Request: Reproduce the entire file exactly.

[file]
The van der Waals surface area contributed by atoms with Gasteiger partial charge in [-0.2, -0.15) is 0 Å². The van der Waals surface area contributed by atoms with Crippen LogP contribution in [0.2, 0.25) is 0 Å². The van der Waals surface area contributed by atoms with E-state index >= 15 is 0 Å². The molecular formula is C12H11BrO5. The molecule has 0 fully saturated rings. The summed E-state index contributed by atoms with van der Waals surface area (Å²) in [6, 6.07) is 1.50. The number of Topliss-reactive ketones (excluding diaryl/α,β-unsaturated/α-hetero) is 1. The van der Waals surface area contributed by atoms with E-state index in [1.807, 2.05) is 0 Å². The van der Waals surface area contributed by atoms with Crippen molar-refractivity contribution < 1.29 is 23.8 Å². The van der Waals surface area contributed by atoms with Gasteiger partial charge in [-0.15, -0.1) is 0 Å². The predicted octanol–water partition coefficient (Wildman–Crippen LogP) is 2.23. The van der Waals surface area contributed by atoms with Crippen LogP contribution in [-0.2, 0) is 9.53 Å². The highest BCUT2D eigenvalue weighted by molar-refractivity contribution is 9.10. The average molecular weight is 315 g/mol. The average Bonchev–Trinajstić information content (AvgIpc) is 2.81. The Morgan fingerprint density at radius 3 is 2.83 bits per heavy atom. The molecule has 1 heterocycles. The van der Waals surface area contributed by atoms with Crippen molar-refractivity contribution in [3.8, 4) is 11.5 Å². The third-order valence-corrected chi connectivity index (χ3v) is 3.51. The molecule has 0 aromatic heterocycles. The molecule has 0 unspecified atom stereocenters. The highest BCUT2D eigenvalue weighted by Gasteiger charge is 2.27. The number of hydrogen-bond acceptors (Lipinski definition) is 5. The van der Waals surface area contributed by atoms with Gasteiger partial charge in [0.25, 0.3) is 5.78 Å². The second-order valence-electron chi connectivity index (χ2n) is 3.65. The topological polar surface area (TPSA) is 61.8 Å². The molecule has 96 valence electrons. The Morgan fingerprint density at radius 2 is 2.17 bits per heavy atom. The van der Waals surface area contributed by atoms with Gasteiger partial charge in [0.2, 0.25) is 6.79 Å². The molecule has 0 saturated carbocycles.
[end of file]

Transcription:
The van der Waals surface area contributed by atoms with Gasteiger partial charge in [-0.2, -0.15) is 0 Å². The van der Waals surface area contributed by atoms with Crippen LogP contribution in [0.2, 0.25) is 0 Å². The van der Waals surface area contributed by atoms with E-state index >= 15 is 0 Å². The molecular formula is C12H11BrO5. The molecule has 0 fully saturated rings. The summed E-state index contributed by atoms with van der Waals surface area (Å²) in [6, 6.07) is 1.50. The number of Topliss-reactive ketones (excluding diaryl/α,β-unsaturated/α-hetero) is 1. The van der Waals surface area contributed by atoms with E-state index in [1.807, 2.05) is 0 Å². The van der Waals surface area contributed by atoms with Crippen molar-refractivity contribution < 1.29 is 23.8 Å². The van der Waals surface area contributed by atoms with Gasteiger partial charge in [-0.15, -0.1) is 0 Å². The predicted octanol–water partition coefficient (Wildman–Crippen LogP) is 2.23. The van der Waals surface area contributed by atoms with Crippen LogP contribution in [-0.2, 0) is 9.53 Å². The highest BCUT2D eigenvalue weighted by molar-refractivity contribution is 9.10. The average molecular weight is 315 g/mol. The average Bonchev–Trinajstić information content (AvgIpc) is 2.81. The Morgan fingerprint density at radius 3 is 2.83 bits per heavy atom. The molecule has 1 heterocycles. The van der Waals surface area contributed by atoms with Crippen molar-refractivity contribution in [3.8, 4) is 11.5 Å². The third-order valence-corrected chi connectivity index (χ3v) is 3.51. The molecule has 0 aromatic heterocycles. The molecule has 0 unspecified atom stereocenters. The highest BCUT2D eigenvalue weighted by Gasteiger charge is 2.27. The number of hydrogen-bond acceptors (Lipinski definition) is 5. The van der Waals surface area contributed by atoms with Gasteiger partial charge in [0.25, 0.3) is 5.78 Å². The second-order valence-electron chi connectivity index (χ2n) is 3.65. The topological polar surface area (TPSA) is 61.8 Å². The molecule has 96 valence electrons. The Morgan fingerprint density at radius 2 is 2.17 bits per heavy atom. The van der Waals surface area contributed by atoms with Gasteiger partial charge in [0.2, 0.25) is 6.79 Å². The molecule has 0 saturated carbocycles.